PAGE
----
The Far Eastern Memorial Hospital in Taipei said on Friday that it used laparoscopy to perform part of a liver transplant — the first time the minimally invasive approach had been used for such an operation in the country.
The hospital’s director of general surgery, Chen Kuo-hsin (陳國鋅), said the donor of the liver was left with an incision roughly a quarter of the size needed during conventional surgery.
Chen said laparoscopic surgery had matured in recent years, but was still mainly used in Taiwan to remove tumors.
The use of the modern surgical technique to remove liver tissue from a live donor during a transplant was not only a first in Taiwan, but remains uncommon throughout the world, according to Chen.
Conventional surgery was used to transplant the liver tissue into the patient, a 55-year-old man and a hepatitis B carrier surnamed Hu (胡).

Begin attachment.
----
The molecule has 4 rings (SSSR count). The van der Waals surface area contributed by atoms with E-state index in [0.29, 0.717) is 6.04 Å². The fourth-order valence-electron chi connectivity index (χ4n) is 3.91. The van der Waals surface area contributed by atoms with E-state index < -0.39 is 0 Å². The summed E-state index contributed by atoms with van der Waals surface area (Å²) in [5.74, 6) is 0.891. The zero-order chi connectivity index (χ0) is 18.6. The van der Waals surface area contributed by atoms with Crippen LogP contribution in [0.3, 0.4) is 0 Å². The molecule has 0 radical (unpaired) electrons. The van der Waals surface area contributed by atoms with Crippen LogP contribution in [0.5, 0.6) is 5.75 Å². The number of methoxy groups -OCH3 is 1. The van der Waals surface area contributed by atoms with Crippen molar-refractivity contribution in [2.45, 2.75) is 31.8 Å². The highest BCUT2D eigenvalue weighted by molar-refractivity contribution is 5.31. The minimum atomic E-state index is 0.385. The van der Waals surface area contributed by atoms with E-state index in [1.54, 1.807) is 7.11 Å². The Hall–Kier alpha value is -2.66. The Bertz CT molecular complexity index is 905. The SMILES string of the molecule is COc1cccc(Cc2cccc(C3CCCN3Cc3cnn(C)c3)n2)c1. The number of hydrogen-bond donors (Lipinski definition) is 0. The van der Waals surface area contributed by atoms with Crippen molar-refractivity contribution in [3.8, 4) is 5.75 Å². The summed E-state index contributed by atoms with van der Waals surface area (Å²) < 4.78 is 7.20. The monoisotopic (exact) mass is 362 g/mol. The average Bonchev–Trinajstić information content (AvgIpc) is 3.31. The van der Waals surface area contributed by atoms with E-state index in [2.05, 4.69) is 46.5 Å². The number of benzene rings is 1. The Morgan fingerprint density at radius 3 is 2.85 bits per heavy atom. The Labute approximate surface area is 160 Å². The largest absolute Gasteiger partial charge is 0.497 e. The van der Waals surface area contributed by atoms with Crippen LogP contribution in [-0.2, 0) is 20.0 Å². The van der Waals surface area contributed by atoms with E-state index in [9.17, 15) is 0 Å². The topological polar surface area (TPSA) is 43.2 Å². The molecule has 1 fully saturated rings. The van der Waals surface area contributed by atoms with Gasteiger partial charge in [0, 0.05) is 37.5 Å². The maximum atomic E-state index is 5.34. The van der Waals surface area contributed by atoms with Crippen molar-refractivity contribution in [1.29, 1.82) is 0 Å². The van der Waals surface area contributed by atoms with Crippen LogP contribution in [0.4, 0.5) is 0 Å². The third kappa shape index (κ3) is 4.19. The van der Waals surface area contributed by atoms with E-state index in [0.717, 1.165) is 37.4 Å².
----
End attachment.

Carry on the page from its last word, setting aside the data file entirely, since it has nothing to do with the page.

He was found to have a 3cm tumor in his liver in May last year and had part of his liver removed, but he was advised to have a liver transplant when the tumor reappeared six months later.
Although both his wife and daughter wanted to donate their livers to save him, it was decided that the 22-year-old daughter would be the donor.
The surgery was performed at the end of March, when both the daughter and her father were operated on. The two were discharged recently.
Chen said laparoscopic surgery’s main advantages are that it limits post-operative pain felt by patients and reduces the odds of infection after surgery because of the small incision made.
The operation left the daughter with an incision of only 7.5cm, compared with a 30cm scar she would have had if she had undergone conventional surgery, Chen said.
Hu and his wife said they were satisfied with the results of the surgery.
At first they were worried that their daughter would be left with a big scar on her abdomen, which might make it harder for her to get married, they said.